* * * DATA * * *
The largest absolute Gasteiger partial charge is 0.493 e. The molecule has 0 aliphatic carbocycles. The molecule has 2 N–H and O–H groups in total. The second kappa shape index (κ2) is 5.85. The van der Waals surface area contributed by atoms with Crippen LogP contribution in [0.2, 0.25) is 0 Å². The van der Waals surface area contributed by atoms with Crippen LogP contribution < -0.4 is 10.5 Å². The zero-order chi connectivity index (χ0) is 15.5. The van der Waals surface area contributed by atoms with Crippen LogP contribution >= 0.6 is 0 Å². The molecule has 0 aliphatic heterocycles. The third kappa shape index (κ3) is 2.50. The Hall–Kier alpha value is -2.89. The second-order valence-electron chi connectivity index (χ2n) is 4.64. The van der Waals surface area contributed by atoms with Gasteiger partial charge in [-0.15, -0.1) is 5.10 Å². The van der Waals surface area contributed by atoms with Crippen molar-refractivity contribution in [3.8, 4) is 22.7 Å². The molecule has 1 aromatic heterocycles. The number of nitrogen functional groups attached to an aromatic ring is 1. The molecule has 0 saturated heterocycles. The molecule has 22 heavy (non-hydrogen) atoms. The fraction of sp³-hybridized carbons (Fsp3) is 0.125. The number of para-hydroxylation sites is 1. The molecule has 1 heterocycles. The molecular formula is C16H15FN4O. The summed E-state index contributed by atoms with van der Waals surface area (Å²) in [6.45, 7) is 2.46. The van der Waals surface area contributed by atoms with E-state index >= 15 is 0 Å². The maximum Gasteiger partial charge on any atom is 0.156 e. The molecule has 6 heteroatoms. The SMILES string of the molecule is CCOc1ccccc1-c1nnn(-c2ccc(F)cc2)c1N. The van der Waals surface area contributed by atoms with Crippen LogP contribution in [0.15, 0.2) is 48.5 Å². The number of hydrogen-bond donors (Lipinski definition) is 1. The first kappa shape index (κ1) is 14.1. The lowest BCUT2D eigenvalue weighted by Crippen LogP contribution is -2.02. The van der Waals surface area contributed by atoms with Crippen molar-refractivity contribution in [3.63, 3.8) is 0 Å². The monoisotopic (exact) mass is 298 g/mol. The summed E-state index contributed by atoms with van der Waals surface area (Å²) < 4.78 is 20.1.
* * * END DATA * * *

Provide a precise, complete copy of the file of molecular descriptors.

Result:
The largest absolute Gasteiger partial charge is 0.493 e. The molecule has 0 aliphatic carbocycles. The molecule has 2 N–H and O–H groups in total. The second kappa shape index (κ2) is 5.85. The van der Waals surface area contributed by atoms with Crippen LogP contribution in [0.2, 0.25) is 0 Å². The van der Waals surface area contributed by atoms with Crippen LogP contribution < -0.4 is 10.5 Å². The zero-order chi connectivity index (χ0) is 15.5. The van der Waals surface area contributed by atoms with Crippen LogP contribution >= 0.6 is 0 Å². The molecule has 0 aliphatic heterocycles. The third kappa shape index (κ3) is 2.50. The Hall–Kier alpha value is -2.89. The second-order valence-electron chi connectivity index (χ2n) is 4.64. The van der Waals surface area contributed by atoms with Gasteiger partial charge in [-0.15, -0.1) is 5.10 Å². The van der Waals surface area contributed by atoms with Crippen molar-refractivity contribution in [3.8, 4) is 22.7 Å². The molecule has 1 aromatic heterocycles. The number of nitrogen functional groups attached to an aromatic ring is 1. The molecule has 0 saturated heterocycles. The molecule has 22 heavy (non-hydrogen) atoms. The fraction of sp³-hybridized carbons (Fsp3) is 0.125. The number of para-hydroxylation sites is 1. The molecule has 1 heterocycles. The molecular formula is C16H15FN4O. The summed E-state index contributed by atoms with van der Waals surface area (Å²) in [6.45, 7) is 2.46. The van der Waals surface area contributed by atoms with E-state index >= 15 is 0 Å². The maximum Gasteiger partial charge on any atom is 0.156 e. The molecule has 6 heteroatoms. The SMILES string of the molecule is CCOc1ccccc1-c1nnn(-c2ccc(F)cc2)c1N. The van der Waals surface area contributed by atoms with Crippen LogP contribution in [0.15, 0.2) is 48.5 Å². The number of hydrogen-bond donors (Lipinski definition) is 1. The first kappa shape index (κ1) is 14.1. The lowest BCUT2D eigenvalue weighted by Crippen LogP contribution is -2.02. The van der Waals surface area contributed by atoms with Crippen molar-refractivity contribution in [3.63, 3.8) is 0 Å². The monoisotopic (exact) mass is 298 g/mol. The summed E-state index contributed by atoms with van der Waals surface area (Å²) < 4.78 is 20.1.